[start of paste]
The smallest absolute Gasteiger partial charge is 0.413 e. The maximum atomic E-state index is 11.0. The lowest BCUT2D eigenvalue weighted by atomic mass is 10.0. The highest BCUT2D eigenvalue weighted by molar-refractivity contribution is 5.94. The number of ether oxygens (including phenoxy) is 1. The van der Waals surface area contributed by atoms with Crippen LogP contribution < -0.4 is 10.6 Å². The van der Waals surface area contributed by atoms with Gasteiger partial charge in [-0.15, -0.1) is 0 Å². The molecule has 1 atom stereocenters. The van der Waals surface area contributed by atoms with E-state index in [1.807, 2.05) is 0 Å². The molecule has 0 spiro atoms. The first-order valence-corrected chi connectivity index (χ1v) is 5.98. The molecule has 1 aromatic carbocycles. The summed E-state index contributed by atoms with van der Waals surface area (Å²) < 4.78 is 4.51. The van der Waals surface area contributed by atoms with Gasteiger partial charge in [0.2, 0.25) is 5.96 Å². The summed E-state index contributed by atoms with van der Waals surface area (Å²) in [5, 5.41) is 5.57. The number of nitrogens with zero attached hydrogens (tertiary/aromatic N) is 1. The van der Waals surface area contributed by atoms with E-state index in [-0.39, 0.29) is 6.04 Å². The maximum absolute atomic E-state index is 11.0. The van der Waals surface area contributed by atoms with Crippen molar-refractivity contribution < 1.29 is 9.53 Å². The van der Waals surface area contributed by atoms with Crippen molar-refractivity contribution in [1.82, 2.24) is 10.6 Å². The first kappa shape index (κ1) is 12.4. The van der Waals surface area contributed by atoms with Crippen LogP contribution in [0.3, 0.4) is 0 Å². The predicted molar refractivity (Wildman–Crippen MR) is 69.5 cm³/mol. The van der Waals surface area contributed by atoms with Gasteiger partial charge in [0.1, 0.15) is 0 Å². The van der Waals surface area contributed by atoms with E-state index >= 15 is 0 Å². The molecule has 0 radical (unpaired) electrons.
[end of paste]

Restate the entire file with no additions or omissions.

The smallest absolute Gasteiger partial charge is 0.413 e. The maximum atomic E-state index is 11.0. The lowest BCUT2D eigenvalue weighted by atomic mass is 10.0. The highest BCUT2D eigenvalue weighted by molar-refractivity contribution is 5.94. The number of ether oxygens (including phenoxy) is 1. The van der Waals surface area contributed by atoms with Crippen LogP contribution < -0.4 is 10.6 Å². The van der Waals surface area contributed by atoms with Gasteiger partial charge in [-0.15, -0.1) is 0 Å². The molecule has 1 atom stereocenters. The van der Waals surface area contributed by atoms with E-state index in [1.807, 2.05) is 0 Å². The molecule has 0 spiro atoms. The first-order valence-corrected chi connectivity index (χ1v) is 5.98. The molecule has 1 aromatic carbocycles. The summed E-state index contributed by atoms with van der Waals surface area (Å²) < 4.78 is 4.51. The van der Waals surface area contributed by atoms with Gasteiger partial charge in [0.2, 0.25) is 5.96 Å². The summed E-state index contributed by atoms with van der Waals surface area (Å²) in [5, 5.41) is 5.57. The number of nitrogens with zero attached hydrogens (tertiary/aromatic N) is 1. The van der Waals surface area contributed by atoms with E-state index in [-0.39, 0.29) is 6.04 Å². The maximum absolute atomic E-state index is 11.0. The van der Waals surface area contributed by atoms with Crippen molar-refractivity contribution < 1.29 is 9.53 Å². The van der Waals surface area contributed by atoms with Crippen molar-refractivity contribution in [1.82, 2.24) is 10.6 Å². The first kappa shape index (κ1) is 12.4. The van der Waals surface area contributed by atoms with Crippen LogP contribution in [0.3, 0.4) is 0 Å². The predicted molar refractivity (Wildman–Crippen MR) is 69.5 cm³/mol. The van der Waals surface area contributed by atoms with Gasteiger partial charge in [0.1, 0.15) is 0 Å². The van der Waals surface area contributed by atoms with E-state index >= 15 is 0 Å². The molecule has 0 radical (unpaired) electrons.